This article explains how the Service Management Office (SMO) is evolving to its future state from its present form by adopting various IT service management (ITSM) best practices, methods, technology, and tools.This article explains how the Service Management Office (SMO) is evolving to its future state from its present form. Read how here. #SMO #ITSM Click To Tweet
What is a Service Management Office?
The concept of the Service Management Office started in the early 2000s and was adopted in the US and UK regions in particular. Earlier, as part of the ITIL v1 introduction in the 90s, only Process Managers and Service Manager roles existed widely as part of governance and were adopted by many organizations as part of their ITIL implementations.
The Service Management Office is a governing body within an IT organization that primarily governs and manages ITSM practices and sets policies, standards, processes, and procedures to provide quality and value by delivering IT services to end-users and business functions.
Over the years, the Service Management Office has evolved along with the ITIL version releases.
How the Service Management Office has evolved in the last 20 years
|Years||ITIL Version Release||Service Management Office Evolution|
|1989-95||Government Information Technology Infrastructure Management (GITIM) - 30 volumes that include IT best practices||No SMO concept was available.|
|2000-2004||ITIL v2 released||No SMO concept was evolved, however process and best practices were governed and managed by process managers.|
|2007||ITIL v3 released||The beginning of the SMO model|
|2011||ITIL v3 revision, along with ITIL guiding principles in 2016's ITIL Practitioner Guide||The SMO matured to support all IT functions and delivery; needed value to the business|
|2019||ITIL 4 released - aligned ITIL with DevOps, Agile, and Lean||The SMO evolved to govern and support IT and across the organization/enterprise level from Operations to Strategy, with the primary focus on delivering value and achieving business outcomes|
Sources: ITIL – Wikipedia, History of ITIL | IT Process Wiki (it-processmaps.com)
Why the current-state SMO needs to evolve and the factors influencing the traditional SMO model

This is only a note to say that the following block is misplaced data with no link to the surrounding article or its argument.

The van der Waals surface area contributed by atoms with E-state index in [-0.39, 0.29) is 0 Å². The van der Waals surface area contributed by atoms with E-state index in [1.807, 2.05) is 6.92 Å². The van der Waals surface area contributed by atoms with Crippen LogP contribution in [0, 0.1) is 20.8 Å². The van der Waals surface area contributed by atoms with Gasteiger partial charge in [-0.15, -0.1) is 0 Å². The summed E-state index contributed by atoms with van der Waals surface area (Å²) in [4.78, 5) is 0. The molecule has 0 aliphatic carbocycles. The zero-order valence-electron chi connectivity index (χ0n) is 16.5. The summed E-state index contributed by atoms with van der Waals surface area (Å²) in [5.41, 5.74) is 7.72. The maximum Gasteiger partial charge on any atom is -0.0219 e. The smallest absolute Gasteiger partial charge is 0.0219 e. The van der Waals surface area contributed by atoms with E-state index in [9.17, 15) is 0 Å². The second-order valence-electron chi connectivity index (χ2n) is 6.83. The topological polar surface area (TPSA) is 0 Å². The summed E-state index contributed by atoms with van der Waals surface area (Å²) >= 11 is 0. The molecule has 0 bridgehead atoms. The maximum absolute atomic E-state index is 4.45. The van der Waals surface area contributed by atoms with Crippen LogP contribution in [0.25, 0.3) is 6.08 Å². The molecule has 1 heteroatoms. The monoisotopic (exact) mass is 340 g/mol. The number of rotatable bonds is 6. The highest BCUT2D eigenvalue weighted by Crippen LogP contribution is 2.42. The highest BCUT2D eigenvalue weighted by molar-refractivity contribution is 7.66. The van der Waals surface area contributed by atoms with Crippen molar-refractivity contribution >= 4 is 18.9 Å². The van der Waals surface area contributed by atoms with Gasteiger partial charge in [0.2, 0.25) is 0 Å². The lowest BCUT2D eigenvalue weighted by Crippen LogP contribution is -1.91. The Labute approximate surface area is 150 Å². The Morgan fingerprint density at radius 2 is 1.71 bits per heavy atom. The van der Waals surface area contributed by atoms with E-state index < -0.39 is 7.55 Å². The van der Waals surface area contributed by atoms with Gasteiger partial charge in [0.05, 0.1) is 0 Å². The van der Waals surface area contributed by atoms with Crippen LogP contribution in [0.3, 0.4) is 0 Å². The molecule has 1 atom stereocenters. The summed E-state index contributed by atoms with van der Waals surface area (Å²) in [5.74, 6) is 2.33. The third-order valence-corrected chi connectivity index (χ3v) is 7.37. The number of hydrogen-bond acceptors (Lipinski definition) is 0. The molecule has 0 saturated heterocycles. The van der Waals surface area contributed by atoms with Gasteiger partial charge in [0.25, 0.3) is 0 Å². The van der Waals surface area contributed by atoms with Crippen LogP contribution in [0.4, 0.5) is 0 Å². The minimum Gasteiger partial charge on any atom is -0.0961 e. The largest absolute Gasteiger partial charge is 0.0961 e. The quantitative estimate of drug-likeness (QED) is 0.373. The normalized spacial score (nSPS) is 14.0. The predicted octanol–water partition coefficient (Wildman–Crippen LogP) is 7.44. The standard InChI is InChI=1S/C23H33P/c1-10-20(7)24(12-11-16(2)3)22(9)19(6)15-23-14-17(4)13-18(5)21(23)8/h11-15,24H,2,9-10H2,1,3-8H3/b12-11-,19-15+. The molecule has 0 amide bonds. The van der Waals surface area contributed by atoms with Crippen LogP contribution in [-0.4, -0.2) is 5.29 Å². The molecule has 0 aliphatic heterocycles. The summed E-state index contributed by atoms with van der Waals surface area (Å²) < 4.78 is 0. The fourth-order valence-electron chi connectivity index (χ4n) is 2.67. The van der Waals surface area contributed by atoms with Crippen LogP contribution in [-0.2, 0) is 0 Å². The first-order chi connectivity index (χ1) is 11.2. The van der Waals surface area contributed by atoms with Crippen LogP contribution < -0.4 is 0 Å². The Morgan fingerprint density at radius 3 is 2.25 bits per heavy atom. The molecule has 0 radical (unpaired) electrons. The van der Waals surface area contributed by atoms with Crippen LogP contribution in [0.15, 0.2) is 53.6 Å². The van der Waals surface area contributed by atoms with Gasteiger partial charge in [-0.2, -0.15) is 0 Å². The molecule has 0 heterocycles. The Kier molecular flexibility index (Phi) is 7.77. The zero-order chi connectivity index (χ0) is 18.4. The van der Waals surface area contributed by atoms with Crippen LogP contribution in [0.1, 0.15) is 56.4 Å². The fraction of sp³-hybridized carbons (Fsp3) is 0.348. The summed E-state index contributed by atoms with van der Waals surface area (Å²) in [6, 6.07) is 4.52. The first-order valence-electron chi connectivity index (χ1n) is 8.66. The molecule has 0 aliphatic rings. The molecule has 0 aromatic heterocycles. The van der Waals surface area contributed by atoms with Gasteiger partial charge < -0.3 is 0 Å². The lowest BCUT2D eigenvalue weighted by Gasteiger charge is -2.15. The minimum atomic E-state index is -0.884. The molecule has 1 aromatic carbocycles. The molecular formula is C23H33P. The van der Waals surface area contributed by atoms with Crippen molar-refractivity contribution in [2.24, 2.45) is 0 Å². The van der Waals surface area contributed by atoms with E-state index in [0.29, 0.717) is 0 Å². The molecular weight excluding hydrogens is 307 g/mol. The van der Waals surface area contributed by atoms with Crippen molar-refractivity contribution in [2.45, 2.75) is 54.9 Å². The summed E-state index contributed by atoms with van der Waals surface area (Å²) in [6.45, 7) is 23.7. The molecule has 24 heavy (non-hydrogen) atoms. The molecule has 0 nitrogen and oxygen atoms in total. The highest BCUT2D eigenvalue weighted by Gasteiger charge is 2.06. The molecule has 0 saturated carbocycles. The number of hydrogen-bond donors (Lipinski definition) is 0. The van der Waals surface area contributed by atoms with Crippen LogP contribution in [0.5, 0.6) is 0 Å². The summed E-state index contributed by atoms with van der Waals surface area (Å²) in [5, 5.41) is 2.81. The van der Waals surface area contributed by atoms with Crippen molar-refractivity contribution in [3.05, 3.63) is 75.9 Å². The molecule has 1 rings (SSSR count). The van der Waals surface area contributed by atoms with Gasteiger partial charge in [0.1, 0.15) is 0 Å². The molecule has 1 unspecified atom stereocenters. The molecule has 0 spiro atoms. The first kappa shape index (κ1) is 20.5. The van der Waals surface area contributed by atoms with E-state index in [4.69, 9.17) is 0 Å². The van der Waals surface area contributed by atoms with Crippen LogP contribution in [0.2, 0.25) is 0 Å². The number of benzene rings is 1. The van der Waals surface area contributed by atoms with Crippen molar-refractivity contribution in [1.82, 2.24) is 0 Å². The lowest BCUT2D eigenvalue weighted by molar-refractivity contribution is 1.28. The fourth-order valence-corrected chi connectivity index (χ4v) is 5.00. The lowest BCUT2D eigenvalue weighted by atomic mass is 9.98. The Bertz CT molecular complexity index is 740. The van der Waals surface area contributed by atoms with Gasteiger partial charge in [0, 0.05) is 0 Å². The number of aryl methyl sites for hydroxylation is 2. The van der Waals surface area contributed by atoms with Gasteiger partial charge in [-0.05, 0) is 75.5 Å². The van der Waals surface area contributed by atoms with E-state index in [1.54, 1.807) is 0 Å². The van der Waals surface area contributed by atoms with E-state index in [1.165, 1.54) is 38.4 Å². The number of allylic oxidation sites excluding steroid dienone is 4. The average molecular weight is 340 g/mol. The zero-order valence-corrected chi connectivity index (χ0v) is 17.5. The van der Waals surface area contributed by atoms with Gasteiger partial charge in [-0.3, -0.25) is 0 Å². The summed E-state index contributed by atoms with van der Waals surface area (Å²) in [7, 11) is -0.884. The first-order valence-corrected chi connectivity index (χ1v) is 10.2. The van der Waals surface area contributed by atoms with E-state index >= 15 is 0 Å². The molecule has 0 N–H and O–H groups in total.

The maturity of SMO models
Future-state SMO – the “Service and Business Value Office”
The future-state Service Management Office can be termed the “Service and Business Value Office.” Its key objectives will be based on value creation and meeting business goals and outcomes.
The Service and Business Value Office is segregated into two levels:
- Service Value Office – Focusing on Value creation and delivery of quality services and needed experience to the end-users of IT and the Business. It also adopts the necessary technology and tools to enable Value Chain model practices.
- Business Value Office – Focusing on Business functions and demands, outcomes, and bridging the gap between IT and the Business through value reporting. In addition, it should provide Business Value Stream mapping services to meet Organization and Business initiatives, Goals, and Outcomes.
The future-state Service Management Office which is now a “Service and Business Value Office,” should evolve and cater to the following key areas:
- Governance of Business Value which includes Value Stream Services, Business Health & Value Reporting, and Communication & Escalation
- Contextualize Service Provisioning to cater to and design IT services based on Business requirements and demands
- Digital and Culture Transformation to enable the workforce to transform in line with new ways of working
- Value Chain model supported by guiding principles to deliver seamless ITSM services
- Govern Communities of Practices to have a clear structure, standards, and governance of all practices like ITIL, Agile, Lean and DevOps, Kanban, etc.
- Technology Adoption to enable key Value Levers like Service Optimization, Employee Digital Experience, and Automation of Services and to enable Artificial IT Service Management
- Service Experience to improve IT-driven business and employee experiences by implementing experience-level agreements.
There is a strong need for the current Service Management Office model and maturity to evolve to a future state that considers various influencing factors like Technology Transformation and Business and IT Challenges/Demands. The future-state Service Management Office models should not only focus on the standpoint of the service and transform into a “Product and Purpose”-based model; they should also have a major stake in business strategy by delivering the needed value and meeting business goals and demands.
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Rahavendran is an ITSM thought leader and Agile practitioner, ITIL® V3 Expert, ITIL 4 Foundation and Cloud Credential Certified ( PCSM ) professional with strong experience in providing quality ITSM solutions to customers from various business verticals.
Has vast experience in architecture of service management solutions, has lead team of process and tool consultants in designing and deploying ITSM processes at all layers from strategy to operational, defining governance models, continual improvement initiatives and corresponding tools for various clients across the globe.